The Tokyo leg of the Olympic Torch Relay is set not begin not on public roads, owing to coronavirus concerns ©Getty Images

The Olympic Torch Relay is set to be conducted away from public roads when it arrives in Tokyo prefecture on July 9.

Kyodo News reported that the Metropolitan Government had decided that the first eight days will be off-road.

An unnamed official is quote as having said: "We have prepared with the hope of having people run on public roads, so it is really unfortunate. 

"It is important to connect the Flame, and we would like to have the event finish with smiles on people’s faces."

The Tokyo area is currently under what is described as a quasi-state of emergency, which is scheduled to end on July 11.

The official said to Kyodo News: "The situation of infections is very bad. 

"If this continues, the quasi-state of emergency will remain."

The Mainichi Shimbun reported that "adjustments" were being made to the Relay and quoted "a source close to the matter".

"Depending on the coronavirus infection status, it might also be difficult to hold Torch Relays on public roads from July 17", the source was quoted as saying.

"It cannot be helped, as the actual Games hold the top priority."

Municipal authorities are thought to be concerned that a spike in infections has followed the lifting of a state of emergency on June 20.

Last Wednesday (June 23) Tokyo recorded 619 fresh cases, the highest number of new infections in a month, and 476 further cases were confirmed today.

No date has yet been set for a decision on the format on the later stages of the Relay which culminates in the lighting of the Olympic Cauldron on July 23.

In the previous week, the Torch Relay made its way through Shizuoka, Yamanashi and Kanagawa and has now been to 43 of the 47 Japanese prefectures.

Popular Japanese actress Alice Hirose carried the flame in bright sunshine at the Suruga Bay ferry in Shizuoka.

"Many people are currently facing a difficult situation due to the new virus, but I would like to run with the hope that it will be the light of hope as much as possible," Hirose said.

In the city of Hamamatsu the Torch passed to Paralympic Hall of Famer Junichi Kawai.

He had lost his sight aged 15 but won five gold medals in a glittering Paralympic career which spanned five Games from 1992 to 2008.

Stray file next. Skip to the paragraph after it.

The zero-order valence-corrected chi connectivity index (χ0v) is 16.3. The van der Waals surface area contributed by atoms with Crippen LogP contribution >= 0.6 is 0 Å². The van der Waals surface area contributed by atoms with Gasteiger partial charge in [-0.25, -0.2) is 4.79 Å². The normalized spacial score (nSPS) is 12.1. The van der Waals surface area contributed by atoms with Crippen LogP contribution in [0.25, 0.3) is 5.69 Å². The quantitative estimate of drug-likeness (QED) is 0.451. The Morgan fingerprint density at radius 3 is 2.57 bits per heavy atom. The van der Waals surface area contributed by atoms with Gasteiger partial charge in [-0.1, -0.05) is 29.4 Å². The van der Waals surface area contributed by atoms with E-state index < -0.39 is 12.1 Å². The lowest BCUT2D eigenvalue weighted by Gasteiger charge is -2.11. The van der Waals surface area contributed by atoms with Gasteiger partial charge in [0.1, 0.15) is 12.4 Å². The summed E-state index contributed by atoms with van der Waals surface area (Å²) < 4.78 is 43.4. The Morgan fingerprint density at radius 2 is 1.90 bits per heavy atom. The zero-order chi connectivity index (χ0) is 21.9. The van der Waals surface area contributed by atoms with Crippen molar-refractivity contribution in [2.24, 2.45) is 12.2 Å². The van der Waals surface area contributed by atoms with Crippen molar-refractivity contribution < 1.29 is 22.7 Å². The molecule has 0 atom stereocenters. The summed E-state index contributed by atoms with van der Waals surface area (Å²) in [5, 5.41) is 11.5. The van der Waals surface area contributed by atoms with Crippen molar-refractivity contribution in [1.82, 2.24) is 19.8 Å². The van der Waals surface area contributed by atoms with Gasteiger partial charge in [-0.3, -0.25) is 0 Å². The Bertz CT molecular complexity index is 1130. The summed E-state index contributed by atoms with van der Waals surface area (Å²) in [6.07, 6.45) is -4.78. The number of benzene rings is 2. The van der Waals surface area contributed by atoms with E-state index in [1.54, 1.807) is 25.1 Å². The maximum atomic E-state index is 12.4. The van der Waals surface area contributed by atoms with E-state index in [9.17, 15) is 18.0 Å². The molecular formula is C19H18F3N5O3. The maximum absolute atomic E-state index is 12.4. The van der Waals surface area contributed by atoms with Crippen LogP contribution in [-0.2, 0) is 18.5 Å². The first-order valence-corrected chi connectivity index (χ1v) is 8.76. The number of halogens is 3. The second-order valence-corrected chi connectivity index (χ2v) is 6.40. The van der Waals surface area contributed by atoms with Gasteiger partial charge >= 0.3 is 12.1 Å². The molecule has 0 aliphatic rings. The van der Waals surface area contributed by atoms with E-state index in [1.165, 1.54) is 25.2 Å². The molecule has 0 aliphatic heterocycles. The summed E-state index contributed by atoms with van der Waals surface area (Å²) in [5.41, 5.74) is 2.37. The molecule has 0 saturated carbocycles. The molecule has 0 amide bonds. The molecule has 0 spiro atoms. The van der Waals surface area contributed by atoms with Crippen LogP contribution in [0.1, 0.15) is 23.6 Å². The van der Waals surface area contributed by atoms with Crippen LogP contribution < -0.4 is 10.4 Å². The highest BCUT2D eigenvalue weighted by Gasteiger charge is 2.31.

"The Games were postponed for a year, but my feelings haven't changed at all. Rather, I want to run proudly to convey the significance of the postponement. “ Kawai said.

Among other noted Paralympians to carry the Flame were 2010 sledge hockey silver medallist Shinobu Fukushima, who did so in Fujieda.

His Paralympic debut came at the 1998 Nagano Games.

The same year Masashi Nakayama scored Japan’s first goal at the FIFA World Cup finals.

He now manages J2 league side Jubilo Iwata and carried the Flame at the stadium in Iwata.

The Olympic Torch Relay how now visited 43 of Japan's 47 prefectures ©Getty Images
The Olympic Torch Relay how now visited 43 of Japan's 47 prefectures ©Getty Images

In the Mount Fuji region it was taken on by weightlifter Yosuke Nakayama, who became the first from his hometown Fuefuki to reach the Olympics. 

He finished 12th in the 62-kilogram class at Rio 2016.

In Yamanashi prefecture, Yosuke Nakayama became the latest Torchbearer from 1964 to reprise his run in 2021, only 21 kilometres from where he had first carried the Flame as a 17-year-old. 

In 1964 he ran through the Sasago Tunnel in Ōtsuki. 

Now 74 years of age, his second run took place in the town of Nishikatsura.

In Yokohama, which will host football, baseball and softball, J-Pop star and actress Minami Takahashi was among the Torchbearers. 

She is the third former member of girl band AKB48 to carry the flame.

A celebratory cauldron was to be lit by Ramu Kawai, who won gold in breaking at the 2018 Youth Olympic Games in Buenos Aires using the name "Ram". 

Her sport will become part of the Olympic programme in 2024.